The witchtrials were never really about broomsticks and pointy hats, magical powers or turning people into frogs, and Lynne Davison’s grisly feature debut understands this far more than most witch-centric horrors. Set in small town Northern Ireland, it takes on a fair amount of the tried-and-tested scenery, from the deep, dark woods, to the local angry mob, but Davison and screenwriter Matt Harvey’s characters are that little bit more nuanced, making for a wicked wiccan nightmare with some much needed fire at its centre.

 Case in point, Mandrake’s lead, easily-irritated parole office Cathy (Deidre Mullins), a wobbly recent-divorcee who dives head first into her no-nonsense work rehabilitating ex-convicts, often missing weekends with her estranged son (Belfast’s Jude Hill) in the process. Cathy finds she’s well and truly met her match though, when she rubs up against her latest case, local legend Mary Laidlaw (Derbhle Crotty), a literal axe murderer who may (or may not) be a witch. And when local children start to go missing near ‘Bloody’ Mary’s farmhouse, pressures mount, with the nearby townsfolk readying their pitchforks, putting Cathy in an impossible situation.

Mandrake (FrightFest Glasgow) (Blue Finch Film Releasing) (01)It’s a cleverly-strung modern update of the old-school witch trials, and Davison and editor Sean Keeley make a terrific decision early-on to lead with the performances. Crotty is a particularly tough nut to crack, and the film’s first act is full of superbly sticky back-and-forths around her potential innocence. So much of the tension is drawn from decisions she makes off the page too, snatching control from Mullins’ Cathy at every opportunity creating a really fascinating two-hander.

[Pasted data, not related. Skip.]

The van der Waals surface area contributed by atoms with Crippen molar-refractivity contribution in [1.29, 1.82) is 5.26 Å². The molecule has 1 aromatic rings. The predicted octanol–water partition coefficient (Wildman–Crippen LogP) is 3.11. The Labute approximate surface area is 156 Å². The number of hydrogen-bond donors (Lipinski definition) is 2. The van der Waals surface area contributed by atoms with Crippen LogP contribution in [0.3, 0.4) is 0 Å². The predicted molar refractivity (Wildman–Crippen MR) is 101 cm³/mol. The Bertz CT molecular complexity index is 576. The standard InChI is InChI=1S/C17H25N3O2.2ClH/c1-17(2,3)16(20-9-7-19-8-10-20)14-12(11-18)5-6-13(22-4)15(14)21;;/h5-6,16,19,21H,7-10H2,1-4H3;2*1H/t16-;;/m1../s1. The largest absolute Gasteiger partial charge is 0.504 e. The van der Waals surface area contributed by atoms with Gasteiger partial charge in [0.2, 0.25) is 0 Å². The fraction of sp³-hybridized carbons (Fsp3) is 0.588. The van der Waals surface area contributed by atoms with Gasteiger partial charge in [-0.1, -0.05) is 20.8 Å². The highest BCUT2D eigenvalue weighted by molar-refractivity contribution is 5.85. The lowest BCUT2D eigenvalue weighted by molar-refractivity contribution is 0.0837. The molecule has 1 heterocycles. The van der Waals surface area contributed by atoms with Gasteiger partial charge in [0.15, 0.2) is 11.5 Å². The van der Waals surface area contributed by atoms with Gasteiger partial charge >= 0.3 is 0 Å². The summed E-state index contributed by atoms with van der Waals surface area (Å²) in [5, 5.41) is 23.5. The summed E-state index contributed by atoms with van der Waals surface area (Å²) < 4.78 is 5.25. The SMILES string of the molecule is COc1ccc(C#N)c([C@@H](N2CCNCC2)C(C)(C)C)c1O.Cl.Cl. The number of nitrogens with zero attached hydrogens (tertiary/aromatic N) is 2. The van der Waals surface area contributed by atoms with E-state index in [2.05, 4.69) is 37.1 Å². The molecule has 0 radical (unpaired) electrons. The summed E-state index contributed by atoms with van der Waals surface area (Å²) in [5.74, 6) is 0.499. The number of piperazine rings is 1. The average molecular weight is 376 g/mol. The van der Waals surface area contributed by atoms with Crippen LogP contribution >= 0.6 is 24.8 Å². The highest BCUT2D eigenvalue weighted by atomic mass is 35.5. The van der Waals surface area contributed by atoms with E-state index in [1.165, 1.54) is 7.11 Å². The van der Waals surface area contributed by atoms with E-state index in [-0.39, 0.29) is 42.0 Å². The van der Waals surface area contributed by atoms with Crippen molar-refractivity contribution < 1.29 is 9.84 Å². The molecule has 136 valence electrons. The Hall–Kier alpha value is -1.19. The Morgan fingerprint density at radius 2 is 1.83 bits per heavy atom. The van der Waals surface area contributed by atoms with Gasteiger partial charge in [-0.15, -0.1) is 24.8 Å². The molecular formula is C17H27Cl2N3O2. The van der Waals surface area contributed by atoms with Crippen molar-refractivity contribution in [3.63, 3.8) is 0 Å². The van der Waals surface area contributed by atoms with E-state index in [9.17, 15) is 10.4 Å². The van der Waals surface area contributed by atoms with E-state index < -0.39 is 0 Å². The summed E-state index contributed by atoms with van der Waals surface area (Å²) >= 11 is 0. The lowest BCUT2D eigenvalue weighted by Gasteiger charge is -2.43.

One which sadly, doesn’t last too long, though. Once Harvey’s script gets going, it rarely slows down to savour these sorts of moments again, with definitive reveals coming thick and fast. Davison snatches little character moments here and there, but Mandrake really does play its hand incredibly early, taking a Ben Wheatley-esque left-turn straight into hardcore folk horror and full-on nastiness, from which there’s really no way back.

 That’s not to say that once we’re in that world, it’s not enjoyable. Cinematographer Conor Rotherman shoots the gnarly wooded occult stuff beautifully in a muddy, silvery haze; Mullins switches gears but holds on to what makes her Cathy prickly and exciting; and Davison really doesn’t hold back when it comes to the gory bits. Mandrake goes hard where it needs to go hard, it’s just a crying shame it had to lose that central tension in order to get there.

 For die-hard witch fans and genre devotees, this ticks all the boxes for sure, and marks Davison as a deft hand at delivering grim, grisly, earthy horror with punchy characters. There’s definitely room for so much more here though, and with a cast as switched-on as this, it feels like a wasted opportunity to not milk this for more of that thunderous tension the first act manages.